Acknowledging the loss that accompanies menopause is a great place to start. Even if you lose something that you are not particularly fond of, there is still a sting. Loss often begins with feelings of shock, confusion, anger and sadness. Your body is undergoing a significant transformation and your psychological health is changing. Trying to convince yourself that “everything is fine” puts more pressure on yourself and leads to more depression.
Accepting the reality of your state is helpful. Over time you can find methods to reinvest emotional energy towards positive and productive direction.
Once you accept the loss, you can begin looking at menopause in a more neutral way by focusing on the benefits. You already know that the list of negatives associated with menopause is a long one, so listing positive aspects of menopause can change your point of view.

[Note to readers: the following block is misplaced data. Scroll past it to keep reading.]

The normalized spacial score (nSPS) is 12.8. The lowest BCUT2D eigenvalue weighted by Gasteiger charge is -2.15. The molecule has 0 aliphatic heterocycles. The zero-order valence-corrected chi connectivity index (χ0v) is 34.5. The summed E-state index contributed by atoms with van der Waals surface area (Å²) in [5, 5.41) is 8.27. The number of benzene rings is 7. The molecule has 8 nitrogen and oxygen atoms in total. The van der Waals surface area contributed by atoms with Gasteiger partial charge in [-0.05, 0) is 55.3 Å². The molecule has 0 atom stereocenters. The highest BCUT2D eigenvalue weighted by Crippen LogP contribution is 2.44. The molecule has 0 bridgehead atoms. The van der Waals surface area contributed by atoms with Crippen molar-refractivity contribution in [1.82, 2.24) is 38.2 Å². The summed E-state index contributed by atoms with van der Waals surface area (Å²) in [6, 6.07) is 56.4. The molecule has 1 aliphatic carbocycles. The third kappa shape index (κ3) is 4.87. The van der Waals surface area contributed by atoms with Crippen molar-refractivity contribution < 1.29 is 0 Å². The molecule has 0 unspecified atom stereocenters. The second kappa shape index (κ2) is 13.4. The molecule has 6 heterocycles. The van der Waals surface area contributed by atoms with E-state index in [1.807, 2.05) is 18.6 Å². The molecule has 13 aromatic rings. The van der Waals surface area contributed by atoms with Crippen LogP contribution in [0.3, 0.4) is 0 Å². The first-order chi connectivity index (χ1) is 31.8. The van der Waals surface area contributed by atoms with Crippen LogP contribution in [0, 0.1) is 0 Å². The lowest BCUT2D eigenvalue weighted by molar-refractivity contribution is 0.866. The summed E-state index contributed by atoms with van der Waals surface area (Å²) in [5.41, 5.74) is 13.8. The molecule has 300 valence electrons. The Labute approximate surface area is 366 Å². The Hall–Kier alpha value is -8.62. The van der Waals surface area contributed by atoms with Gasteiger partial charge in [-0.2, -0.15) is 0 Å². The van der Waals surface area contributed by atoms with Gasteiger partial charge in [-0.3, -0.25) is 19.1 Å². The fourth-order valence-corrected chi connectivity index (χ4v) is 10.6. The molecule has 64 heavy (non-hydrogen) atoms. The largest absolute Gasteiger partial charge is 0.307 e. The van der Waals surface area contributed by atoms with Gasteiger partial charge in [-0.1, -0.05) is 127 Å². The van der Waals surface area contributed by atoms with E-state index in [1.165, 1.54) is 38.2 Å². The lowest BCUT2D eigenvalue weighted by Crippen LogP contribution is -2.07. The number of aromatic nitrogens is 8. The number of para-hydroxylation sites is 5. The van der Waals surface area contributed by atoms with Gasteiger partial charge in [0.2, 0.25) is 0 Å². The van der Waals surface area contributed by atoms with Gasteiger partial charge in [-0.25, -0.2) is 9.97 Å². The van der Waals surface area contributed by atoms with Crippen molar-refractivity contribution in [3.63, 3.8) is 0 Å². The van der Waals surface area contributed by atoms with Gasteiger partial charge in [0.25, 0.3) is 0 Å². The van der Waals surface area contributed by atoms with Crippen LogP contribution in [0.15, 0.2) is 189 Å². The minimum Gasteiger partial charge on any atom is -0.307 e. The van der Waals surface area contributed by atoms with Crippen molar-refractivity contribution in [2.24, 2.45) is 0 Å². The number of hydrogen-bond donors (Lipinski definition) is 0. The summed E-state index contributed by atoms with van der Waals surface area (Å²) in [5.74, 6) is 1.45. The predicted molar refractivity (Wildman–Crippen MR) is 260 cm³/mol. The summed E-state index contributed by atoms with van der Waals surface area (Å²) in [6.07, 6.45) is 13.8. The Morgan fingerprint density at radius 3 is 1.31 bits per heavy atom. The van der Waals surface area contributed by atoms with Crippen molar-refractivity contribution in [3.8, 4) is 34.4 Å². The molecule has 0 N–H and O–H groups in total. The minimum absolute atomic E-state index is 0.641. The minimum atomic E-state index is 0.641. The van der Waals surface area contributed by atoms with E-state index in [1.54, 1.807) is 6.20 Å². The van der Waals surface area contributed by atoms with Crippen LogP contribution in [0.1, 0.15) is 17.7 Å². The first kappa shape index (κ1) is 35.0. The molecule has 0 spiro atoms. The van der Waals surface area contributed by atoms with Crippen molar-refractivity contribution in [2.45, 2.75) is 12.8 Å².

Consider the idea that menstruating is a chore. No more periods means no more PMS. You no longer have to spend your money on feminine hygiene products. Find ways to add up the savings and treat yourself to something you’ll enjoy. Also, there is a freedom found in menopause. Many women believe sex is more enjoyable without the chance of pregnancy.
After you begin to have a more positive view of menopause, you can add flexibility to your life. Flexibility is essential when trying to stabilize your mood. Clinging to biased ideas of how things used to be, how you used to feel and how people used to treat you will only keep you stagnant. These views create a rigid and static self-concept. You are not the person you were 10 or even five years ago, and you shouldn’t try to be. Explore new facets of yourself and the world around you. Take the class that you have been too busy to enroll in until now. Go to more movies.